It is a 40-day journey of fasting, prayer, meditation and sharing, in memory of the 40 days Christ spent in the desert, under the influence of the Holy Spirit (Mk 1:12-13, Mt 4:1-1, Lk 4:1-13).
This retreat of Jesus into the desert echoes the 40 days and 40 nights of Moses on Mount Sinai where he received the two tablets of the Law (Ex 24:18), his fasting of 40 days and 40 nights to intercede for Israel who had sinned gravely in making and worshipping the golden calf (Deut 9:18. 25), to the 40 years of wandering of the Hebrews in the desert (between Egypt and the Promised Land; Ex 24:18) and finally to the 40 days of the prophet Elijah’s walk to meet God on Mount Horeb (1Ki 19:8).
December 18 is a special day as we recognize International Migrants Day. It is an opportunity to better understand the needs of today’s immigrants, and to rid ourselves of our prejudices.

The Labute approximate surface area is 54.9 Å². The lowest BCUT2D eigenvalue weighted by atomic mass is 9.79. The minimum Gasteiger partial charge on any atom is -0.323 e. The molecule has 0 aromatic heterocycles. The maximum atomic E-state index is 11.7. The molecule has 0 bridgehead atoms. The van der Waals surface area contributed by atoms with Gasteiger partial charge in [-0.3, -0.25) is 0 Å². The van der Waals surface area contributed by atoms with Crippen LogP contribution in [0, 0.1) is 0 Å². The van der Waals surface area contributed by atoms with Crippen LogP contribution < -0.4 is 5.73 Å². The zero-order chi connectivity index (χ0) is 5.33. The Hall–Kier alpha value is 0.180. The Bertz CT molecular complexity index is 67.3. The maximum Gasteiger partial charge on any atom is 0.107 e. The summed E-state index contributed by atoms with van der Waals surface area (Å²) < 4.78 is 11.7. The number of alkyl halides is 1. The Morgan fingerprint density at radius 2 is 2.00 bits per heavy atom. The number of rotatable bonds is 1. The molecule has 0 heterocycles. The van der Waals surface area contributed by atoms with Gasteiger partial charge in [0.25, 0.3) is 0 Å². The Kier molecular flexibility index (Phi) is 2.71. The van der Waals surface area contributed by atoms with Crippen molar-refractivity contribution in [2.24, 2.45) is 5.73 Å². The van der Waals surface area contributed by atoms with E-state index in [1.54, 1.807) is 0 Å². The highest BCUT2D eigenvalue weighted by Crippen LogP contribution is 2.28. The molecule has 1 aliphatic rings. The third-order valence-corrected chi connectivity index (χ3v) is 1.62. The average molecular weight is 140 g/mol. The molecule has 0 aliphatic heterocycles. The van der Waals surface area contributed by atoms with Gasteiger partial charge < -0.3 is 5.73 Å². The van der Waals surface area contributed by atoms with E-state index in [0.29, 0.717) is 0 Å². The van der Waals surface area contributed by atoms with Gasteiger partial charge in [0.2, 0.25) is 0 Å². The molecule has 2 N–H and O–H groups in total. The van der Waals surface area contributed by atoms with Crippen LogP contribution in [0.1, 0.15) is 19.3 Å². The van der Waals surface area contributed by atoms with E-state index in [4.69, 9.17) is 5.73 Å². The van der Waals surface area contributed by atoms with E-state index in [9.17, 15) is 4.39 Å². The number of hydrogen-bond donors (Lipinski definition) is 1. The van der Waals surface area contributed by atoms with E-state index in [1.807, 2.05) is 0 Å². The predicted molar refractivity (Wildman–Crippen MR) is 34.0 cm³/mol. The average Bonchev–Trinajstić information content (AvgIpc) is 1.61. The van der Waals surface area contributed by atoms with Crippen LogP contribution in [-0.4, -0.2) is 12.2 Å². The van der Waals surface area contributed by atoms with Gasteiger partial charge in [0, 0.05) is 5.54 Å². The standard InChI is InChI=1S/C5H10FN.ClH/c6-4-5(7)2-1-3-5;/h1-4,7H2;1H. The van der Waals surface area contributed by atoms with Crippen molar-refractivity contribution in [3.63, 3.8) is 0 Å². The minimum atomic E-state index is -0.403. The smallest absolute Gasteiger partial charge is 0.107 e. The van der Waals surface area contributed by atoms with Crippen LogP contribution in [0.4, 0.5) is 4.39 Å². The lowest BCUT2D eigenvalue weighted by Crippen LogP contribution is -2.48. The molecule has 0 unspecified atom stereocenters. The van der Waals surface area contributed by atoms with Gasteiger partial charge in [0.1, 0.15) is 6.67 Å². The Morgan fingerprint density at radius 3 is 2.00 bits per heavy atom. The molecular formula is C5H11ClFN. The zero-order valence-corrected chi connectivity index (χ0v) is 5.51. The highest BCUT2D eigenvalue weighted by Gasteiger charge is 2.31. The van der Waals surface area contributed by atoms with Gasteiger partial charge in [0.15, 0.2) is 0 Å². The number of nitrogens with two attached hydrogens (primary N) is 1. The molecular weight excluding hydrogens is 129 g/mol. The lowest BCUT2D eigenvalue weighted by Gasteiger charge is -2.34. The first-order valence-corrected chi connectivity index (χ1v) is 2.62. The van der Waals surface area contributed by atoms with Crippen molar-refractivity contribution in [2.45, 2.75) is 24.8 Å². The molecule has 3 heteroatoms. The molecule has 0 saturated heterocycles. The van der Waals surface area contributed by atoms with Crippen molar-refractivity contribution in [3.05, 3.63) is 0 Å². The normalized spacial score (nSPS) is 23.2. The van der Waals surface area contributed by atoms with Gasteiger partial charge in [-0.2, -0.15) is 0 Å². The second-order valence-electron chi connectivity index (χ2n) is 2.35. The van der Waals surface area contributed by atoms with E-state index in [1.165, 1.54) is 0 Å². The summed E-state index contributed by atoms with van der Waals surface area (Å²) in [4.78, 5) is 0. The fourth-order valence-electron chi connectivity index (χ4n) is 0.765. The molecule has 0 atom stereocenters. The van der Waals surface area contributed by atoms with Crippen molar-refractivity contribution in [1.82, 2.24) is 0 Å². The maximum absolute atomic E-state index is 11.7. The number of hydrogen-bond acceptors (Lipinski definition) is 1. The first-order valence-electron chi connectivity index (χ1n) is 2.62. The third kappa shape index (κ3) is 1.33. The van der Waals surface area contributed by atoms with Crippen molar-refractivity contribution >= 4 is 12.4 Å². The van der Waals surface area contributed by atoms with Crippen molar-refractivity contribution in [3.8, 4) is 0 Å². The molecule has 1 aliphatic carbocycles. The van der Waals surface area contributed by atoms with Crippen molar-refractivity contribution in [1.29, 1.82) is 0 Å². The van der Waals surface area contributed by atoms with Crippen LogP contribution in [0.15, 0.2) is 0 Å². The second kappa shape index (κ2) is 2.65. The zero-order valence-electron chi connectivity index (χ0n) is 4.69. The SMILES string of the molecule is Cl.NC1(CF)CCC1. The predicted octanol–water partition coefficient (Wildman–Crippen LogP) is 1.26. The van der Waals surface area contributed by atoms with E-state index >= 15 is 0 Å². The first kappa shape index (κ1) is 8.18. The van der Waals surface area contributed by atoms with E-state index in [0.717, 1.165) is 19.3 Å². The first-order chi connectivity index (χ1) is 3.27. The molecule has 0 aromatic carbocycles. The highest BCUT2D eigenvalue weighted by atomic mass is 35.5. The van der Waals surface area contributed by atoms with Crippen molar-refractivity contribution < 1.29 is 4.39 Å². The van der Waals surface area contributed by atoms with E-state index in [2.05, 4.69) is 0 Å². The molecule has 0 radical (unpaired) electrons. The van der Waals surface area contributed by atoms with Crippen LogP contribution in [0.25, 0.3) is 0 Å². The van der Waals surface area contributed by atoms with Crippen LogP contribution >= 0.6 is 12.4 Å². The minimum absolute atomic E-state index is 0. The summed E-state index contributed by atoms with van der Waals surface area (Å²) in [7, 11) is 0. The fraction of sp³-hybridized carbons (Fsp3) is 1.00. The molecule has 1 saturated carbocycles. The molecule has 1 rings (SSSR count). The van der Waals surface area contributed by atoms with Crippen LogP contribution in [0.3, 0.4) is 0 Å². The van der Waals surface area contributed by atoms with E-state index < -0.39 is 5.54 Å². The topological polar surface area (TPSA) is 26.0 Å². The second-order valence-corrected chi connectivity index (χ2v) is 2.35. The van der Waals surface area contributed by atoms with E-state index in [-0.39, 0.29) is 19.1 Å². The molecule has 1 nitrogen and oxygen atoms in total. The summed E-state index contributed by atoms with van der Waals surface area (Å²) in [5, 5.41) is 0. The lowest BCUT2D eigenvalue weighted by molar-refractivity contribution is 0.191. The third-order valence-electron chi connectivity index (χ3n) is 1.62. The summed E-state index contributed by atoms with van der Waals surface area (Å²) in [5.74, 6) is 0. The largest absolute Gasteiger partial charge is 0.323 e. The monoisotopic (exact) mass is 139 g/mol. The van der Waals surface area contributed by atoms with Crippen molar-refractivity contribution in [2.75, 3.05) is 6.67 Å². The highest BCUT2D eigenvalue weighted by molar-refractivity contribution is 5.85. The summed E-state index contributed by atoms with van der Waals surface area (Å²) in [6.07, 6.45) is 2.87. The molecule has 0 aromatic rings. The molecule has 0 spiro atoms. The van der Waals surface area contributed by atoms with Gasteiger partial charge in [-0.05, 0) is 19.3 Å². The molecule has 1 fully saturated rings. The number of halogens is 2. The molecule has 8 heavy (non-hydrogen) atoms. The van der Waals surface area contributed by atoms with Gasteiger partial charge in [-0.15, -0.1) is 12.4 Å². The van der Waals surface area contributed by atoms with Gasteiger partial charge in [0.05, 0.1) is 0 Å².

It is a day to become aware of the contribution of immigrants in the economic, cultural, social and ecclesial fields.
That morning I was to preach on the Gospel of the Multiplication of the loaves. Now I didn’t feel like talking about the parallel between the multiplication of the loaves and the Eucharist yet. As I reread the Gospel, another clue emerged with the seven loaves.
We are in a desert place, far from any settlement. For three days a huge crowd has been following Jesus without eating. Jesus is moved by compassion. But how to feed all these people? The apostles have only seven loaves of bread. So Jesus asks them to bring them to him. The disciples comply. Jesus blesses the seven loaves and asks the apostles to distribute them. Not only do they feed the crowd, but they collect seven baskets of leftovers! Because they put their poverty at the service of Jesus, he was able to do wonders.